Published:January 01, 2004
In 1998 a European funded research programme ROCC (Risk of Cliff Collapse) was initiated by a team from France and the UK because of the growing hazard to local communities from chalk cliff retreat. Could the where, when and how of cliff collapses be answered and could the rate and scale of cliff retreat be modelled more accurately? Such answers are vital to the planners and local authorities responsible for the safety and access to cliffs and beaches. The primary research area is the eastern English Channel, where in northeast France there is 120 km of Chalk coast, and in southeast England 40 km in Sussex and a similar length in Kent. The research programme brought together geologists and engineers from BRGM, the University of Le Havre and the University of Brighton in partnership with the regional governments of the Somme, Seine Maritime, southeast England and their constituent local authorities. This book, representing several years of previous and concurrent research on the engineering geology of chalk and coastal processes, is the outcome of that research programme and allied work.
It was fortuitous that several other chalk investigations were coming to completion prior to ROCC starting. These formed a foundation on which to build the investigations. In particular, a refined Chalk lithostratigraphy with practical application to mapping and detailed correlation, was finally accepted by a joint stratigraphic committee of the Geological Society and the British Geological Survey in September 1999 (Mortimore 1986; Bristow et al. 1997; Rawson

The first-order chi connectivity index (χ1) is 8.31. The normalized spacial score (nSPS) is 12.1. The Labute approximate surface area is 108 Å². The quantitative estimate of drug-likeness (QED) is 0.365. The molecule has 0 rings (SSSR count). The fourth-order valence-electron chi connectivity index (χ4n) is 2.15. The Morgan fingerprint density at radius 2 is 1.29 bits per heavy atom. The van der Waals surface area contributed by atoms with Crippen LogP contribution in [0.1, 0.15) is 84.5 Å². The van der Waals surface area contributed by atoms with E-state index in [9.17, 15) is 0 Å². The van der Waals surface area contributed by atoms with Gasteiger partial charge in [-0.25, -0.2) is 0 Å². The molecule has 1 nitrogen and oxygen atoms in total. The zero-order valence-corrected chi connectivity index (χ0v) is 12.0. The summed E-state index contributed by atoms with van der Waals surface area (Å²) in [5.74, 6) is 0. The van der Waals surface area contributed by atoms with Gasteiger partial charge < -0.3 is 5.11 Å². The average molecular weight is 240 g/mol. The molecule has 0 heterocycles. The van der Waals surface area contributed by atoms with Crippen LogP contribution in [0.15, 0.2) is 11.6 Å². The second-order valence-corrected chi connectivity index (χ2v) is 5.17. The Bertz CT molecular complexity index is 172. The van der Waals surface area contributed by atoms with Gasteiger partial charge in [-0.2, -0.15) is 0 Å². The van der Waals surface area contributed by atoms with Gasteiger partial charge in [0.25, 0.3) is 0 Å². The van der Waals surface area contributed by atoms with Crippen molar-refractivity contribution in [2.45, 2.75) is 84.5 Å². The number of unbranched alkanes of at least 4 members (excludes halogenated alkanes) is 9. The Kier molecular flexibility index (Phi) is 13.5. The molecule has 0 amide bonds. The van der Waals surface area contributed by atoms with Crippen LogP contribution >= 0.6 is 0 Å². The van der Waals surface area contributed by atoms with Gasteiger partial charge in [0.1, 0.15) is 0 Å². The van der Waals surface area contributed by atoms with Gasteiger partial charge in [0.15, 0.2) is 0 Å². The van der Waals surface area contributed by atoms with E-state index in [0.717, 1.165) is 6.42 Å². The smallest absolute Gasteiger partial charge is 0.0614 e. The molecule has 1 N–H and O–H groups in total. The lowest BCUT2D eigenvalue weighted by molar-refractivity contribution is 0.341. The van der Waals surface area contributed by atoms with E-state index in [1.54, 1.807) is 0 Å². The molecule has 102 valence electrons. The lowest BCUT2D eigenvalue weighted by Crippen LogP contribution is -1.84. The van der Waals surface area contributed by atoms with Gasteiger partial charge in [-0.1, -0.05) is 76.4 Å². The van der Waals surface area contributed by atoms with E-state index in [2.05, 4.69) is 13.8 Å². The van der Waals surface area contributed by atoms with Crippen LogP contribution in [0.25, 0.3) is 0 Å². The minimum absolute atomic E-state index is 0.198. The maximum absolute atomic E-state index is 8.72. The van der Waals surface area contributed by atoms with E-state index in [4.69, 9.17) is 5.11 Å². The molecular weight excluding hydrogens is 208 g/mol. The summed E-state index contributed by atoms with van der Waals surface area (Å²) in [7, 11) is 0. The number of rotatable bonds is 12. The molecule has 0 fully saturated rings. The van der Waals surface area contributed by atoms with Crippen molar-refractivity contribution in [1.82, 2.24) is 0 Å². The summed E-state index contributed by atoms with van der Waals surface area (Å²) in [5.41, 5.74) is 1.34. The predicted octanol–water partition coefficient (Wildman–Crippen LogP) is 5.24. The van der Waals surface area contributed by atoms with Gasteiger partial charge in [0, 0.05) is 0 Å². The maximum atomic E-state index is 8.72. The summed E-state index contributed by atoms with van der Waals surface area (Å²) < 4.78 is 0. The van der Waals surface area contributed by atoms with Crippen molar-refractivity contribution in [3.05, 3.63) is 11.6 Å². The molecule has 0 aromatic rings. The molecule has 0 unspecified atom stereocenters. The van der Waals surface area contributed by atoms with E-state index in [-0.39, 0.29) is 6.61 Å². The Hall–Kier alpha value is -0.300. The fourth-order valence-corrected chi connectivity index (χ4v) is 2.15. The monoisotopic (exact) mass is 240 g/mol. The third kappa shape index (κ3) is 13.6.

Figures & Tables
Coastal Chalk Cliff Instability
Most of the rocky coastlines around the world are subject to active erosion processes. Because of the growing hazard to local communities from coastal cliff retreat, it is necessary to investigate where, when and how cliffs collapse. The results of these studies are vital for the planners and local authorities responsible for safety and access to cliffs and beaches. This volume focuses on the coastal chalk cliffs of the English Channel, where a multidisciplinary approach has been used to understand active coastal cliff recession.
The book is organized around three main themes: the geological factors controlling cliff instability, the marine parameters influencing coastal erosion and the use of some new tools for hazard assessments.
This volume will be of use to academics and professionals working on rocky shores, with an interest in sedimentary geology, stratigraphy, tectonics, geomorphology, engineering geology, coastal engineering and GIS.